Students taking CMSC 441 should have mastered the material covered in the following courses: CMSC 201 & 202 (Computer Science I & II), CMSC 203 (Discrete Structures), CMSC 341 (Data Structures) and MATH 152 (Calculus and Analytic Geometry II). The material in Appendix B, Chapter 10 and Chapter 12 of the textbook (covering sets, elementary data structures and binary search trees) should be familiar. Some knowledge of probability and counting (Appendix C of the textbook) is also expected. Students must be able to understand and be able to write proofs by induction. In addition, proficiency in the implementation of the elementary data structures (e.g. stacks, queues, linked lists, heaps and balanced binary trees) in C/C++ or Java is assumed.

In this course students will

- learn the quantitative methods used in the analysis
of algorithms;

- sharpen their problem solving skills through the design
of algorithms; and

- learn to write explanations for the correctness of
algorithms and justifications for their performance.

Final grades will be based upon homework assignments (30% total), quizzes (45% total) and the final exam (25%). The syllabus lists 13 homework assignments and 6 quizzes. However, if a homework assignment or quiz is canceled and not made up (e.g., because school is closed for snow or hurricane), the proportion of your grade from homework, quizzes and the final exam will remain the same. That is, homework will still count for 30% of your grade and quizzes 45% of your grade (each homework or quiz will have greater weight).

The lowest homework grade that exceeds 40% will be dropped, if this increases your overall homework average. In particular, missed homework assignments will receive a grade of 0 and will not be dropped from the computation of your homework average. The intention of this policy is to allow students to disregard the homework grade from a "bad week" but not encourage students to completely ignore a homework assignment.

The final letter grades are based on the standard formula:

0 ≤ F < 60, 60 ≤ D < 70, 70 ≤ C < 80, 80 ≤ B < 90, 90 ≤ A ≤ 100

Grades will not be "curved" — that is, the percentages of A's, B's and C's are not fixed. However, depending upon the distribution of grades in the class, there may be adjustments in the students' favor, but under no circumstances will the letter grades be lower than in the standard formula. As a guideline, a student receiving an "A" should be able to solve the homework problems with facility; design and analyze new algorithms in written exams; and demonstrate an understanding of the impact of theoretical analysis in practical programming settings.

Grades are given for work done *during* the semester; incomplete grades will
only be given for medical illness or other such dire circumstances.

There will be in-class quizzes on Tuesdays: 9/16, 9/30, 10/14, 10/28, 11/11 and 12/02. The dates for quizzes will not change unless campus is closed (e.g., due to snow). You must make every effort to attend — unexcused absences will result in a grade of zero for that quiz. Each quiz will be held during the last 30 minutes of the class period.

Each quiz will consist of one or two questions (possibly with multiple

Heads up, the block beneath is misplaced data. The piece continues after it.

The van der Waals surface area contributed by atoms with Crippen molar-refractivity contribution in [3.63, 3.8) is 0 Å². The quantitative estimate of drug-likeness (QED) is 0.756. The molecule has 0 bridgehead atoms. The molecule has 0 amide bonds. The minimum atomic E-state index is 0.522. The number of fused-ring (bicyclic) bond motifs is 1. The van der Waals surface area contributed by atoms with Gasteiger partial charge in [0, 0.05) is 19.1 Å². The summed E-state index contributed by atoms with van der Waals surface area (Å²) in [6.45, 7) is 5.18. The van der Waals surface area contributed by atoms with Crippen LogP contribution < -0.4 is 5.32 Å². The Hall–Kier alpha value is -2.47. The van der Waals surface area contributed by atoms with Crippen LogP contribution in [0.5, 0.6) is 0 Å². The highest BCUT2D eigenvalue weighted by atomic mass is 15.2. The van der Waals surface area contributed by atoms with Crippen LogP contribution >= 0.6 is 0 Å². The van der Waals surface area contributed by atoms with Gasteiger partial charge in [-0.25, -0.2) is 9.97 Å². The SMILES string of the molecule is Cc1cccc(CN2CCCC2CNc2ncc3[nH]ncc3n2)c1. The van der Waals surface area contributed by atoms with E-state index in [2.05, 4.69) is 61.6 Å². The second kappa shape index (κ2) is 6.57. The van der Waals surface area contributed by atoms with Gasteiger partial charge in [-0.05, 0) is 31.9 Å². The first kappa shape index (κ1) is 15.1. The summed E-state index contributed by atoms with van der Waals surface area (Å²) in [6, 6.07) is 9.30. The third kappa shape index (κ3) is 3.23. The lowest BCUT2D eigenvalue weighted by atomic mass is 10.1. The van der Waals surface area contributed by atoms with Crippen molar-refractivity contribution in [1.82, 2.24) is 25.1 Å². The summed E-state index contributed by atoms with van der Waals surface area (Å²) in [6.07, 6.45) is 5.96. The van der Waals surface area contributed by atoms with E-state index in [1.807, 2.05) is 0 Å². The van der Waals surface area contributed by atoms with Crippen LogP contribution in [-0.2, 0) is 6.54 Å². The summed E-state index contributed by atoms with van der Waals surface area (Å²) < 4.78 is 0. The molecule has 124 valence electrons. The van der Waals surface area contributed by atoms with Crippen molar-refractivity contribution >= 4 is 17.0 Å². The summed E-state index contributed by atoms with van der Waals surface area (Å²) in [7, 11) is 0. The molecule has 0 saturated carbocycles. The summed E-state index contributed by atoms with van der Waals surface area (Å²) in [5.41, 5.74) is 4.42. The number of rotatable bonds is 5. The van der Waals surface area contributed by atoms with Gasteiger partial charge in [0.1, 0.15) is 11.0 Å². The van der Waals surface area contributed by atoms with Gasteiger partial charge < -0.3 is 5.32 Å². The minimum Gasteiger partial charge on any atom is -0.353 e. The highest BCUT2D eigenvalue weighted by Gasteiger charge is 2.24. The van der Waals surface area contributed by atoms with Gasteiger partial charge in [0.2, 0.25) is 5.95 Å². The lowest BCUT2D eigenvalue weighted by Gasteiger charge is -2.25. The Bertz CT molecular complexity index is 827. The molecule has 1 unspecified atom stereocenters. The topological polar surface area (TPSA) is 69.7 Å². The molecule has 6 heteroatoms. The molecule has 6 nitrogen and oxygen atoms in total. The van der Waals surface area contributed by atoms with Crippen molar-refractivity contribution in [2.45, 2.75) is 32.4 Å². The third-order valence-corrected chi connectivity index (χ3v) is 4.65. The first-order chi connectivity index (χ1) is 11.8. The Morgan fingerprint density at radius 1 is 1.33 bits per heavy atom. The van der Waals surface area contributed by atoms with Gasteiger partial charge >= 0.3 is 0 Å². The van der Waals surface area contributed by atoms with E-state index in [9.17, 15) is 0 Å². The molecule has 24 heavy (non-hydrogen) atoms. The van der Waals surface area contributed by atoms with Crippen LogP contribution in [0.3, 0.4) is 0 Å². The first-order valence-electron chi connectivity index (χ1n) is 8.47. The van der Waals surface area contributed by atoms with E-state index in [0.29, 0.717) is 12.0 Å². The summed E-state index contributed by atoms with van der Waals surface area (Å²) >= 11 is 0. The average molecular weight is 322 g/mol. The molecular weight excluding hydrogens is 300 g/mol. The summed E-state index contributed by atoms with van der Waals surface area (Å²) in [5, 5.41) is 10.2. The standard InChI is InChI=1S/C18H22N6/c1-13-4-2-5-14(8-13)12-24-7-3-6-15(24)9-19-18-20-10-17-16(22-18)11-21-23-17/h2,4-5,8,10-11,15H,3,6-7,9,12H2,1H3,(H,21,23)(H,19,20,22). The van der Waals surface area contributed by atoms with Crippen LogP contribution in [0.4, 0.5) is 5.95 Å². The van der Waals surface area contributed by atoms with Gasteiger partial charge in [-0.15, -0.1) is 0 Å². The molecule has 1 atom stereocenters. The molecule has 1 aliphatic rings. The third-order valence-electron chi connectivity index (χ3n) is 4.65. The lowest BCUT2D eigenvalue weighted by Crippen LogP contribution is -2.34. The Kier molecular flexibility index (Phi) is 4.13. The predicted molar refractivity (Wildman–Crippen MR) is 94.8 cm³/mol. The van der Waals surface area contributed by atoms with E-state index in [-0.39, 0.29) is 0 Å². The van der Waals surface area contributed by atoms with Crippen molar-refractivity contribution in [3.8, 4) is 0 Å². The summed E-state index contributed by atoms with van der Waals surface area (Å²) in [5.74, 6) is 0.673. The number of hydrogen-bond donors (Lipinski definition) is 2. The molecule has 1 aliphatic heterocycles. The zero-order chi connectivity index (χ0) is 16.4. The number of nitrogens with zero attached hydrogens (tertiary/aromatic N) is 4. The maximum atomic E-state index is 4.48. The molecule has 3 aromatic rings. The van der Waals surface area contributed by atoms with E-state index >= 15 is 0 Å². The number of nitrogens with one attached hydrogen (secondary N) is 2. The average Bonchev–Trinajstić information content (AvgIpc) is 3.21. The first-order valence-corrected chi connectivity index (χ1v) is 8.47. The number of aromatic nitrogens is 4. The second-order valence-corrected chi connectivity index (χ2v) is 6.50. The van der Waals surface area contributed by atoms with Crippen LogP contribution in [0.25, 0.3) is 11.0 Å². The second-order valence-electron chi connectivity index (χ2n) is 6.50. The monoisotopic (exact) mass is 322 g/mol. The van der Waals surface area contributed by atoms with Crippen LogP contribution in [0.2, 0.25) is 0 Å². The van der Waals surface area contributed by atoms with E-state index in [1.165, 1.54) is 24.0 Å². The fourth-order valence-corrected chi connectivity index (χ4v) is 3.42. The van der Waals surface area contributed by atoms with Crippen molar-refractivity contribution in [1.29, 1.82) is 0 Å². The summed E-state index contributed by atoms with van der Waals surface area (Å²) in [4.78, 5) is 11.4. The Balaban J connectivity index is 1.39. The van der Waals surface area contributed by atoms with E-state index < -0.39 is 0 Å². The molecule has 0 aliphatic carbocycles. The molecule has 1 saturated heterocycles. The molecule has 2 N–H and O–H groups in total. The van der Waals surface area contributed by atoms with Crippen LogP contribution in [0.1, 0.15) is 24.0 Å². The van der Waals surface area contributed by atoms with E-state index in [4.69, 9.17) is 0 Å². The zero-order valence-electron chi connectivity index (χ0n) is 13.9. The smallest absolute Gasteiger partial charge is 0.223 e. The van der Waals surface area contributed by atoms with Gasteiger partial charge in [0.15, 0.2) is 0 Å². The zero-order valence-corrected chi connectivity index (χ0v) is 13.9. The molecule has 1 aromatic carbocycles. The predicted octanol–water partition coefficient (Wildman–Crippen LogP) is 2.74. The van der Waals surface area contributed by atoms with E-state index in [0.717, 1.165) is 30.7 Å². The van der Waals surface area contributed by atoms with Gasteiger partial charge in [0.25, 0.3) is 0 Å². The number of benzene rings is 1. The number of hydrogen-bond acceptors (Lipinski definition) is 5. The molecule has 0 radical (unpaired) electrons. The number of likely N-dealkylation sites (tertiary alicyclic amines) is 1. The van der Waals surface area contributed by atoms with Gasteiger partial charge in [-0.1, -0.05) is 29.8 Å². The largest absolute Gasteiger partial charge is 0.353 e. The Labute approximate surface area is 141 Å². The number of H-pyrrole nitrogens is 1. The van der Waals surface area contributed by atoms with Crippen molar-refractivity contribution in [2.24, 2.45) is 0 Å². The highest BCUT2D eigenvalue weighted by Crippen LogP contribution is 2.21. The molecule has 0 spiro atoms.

parts) on pre-announced topics. The questions will require you to solve
new problems (i.e., not simply regurgitate of facts). In order to do
well in these quizzes, you must be able to do the types of questions
assigned for homework on your own. *If you do not learn from doing your
homework, you will not pass the quizzes.*

Students are expected to attend all lectures and are responsible for all material covered in the lecture as well as those in the assigned reading. However, this subject cannot be learned simply by listening to the lectures and reading the book. In order to master the material, you must spend time outside the classroom, to think, to work out the homework and understand the solutions.

The purpose of the lectures is to explain the parts of the reading that
are difficult to understand. *Lectures do not replace the reading.*
Lectures will mostly be presented on the whiteboard. *You will need to
take notes.* Prepared slides might be used to display diagrams that too
complicated to draw during lecture, but these slides will not contain
detailed write up of the material because that is in your textbook
(which you should read).

Assignments are due at the *beginning* of lecture. *Late homework will not
be accepted — this is to allow for timely grading and discussion of the
homework solutions.* Reasonable provisions will be made for students who
are delayed by traffic, who are on travel, ... *Late homework will be
rejected from students who have obviously been working on homework
instead of attending lecture.* Partial credit will be given for serious
attempts on the homework problems. So you should simply turn in whatever
you have accomplished by the beginning of class. If you cannot attend
lecture when homework is due, for some honorable reason, you must make
arrangements to submit your homework directly to the instructor. Do not
ask another student to submit your homework for you. This is to reduce
the temptation to cheat (see below).

Students are allowed to, and even encouraged to, collaborate on homework
problems. Collaborators and reference materials must be acknowledged at
the top of each homework assignment. However, homework solutions must be
written up *independently*. A student who is looking at someone else’s
solution or notes, whether in print or in electronic form, while writing
up his or her own solution is considered to be cheating. Cases of
academic dishonesty will be dealt with seriously.

The UMBC academic integrity policy is available
`http://www.umbc.edu/undergrad_ed/ai/`.

Last Modified: 27 Aug 2014 10:35:45 EDT by Richard Chang to Fall 2014 CMSC 441 Section 2 Homepage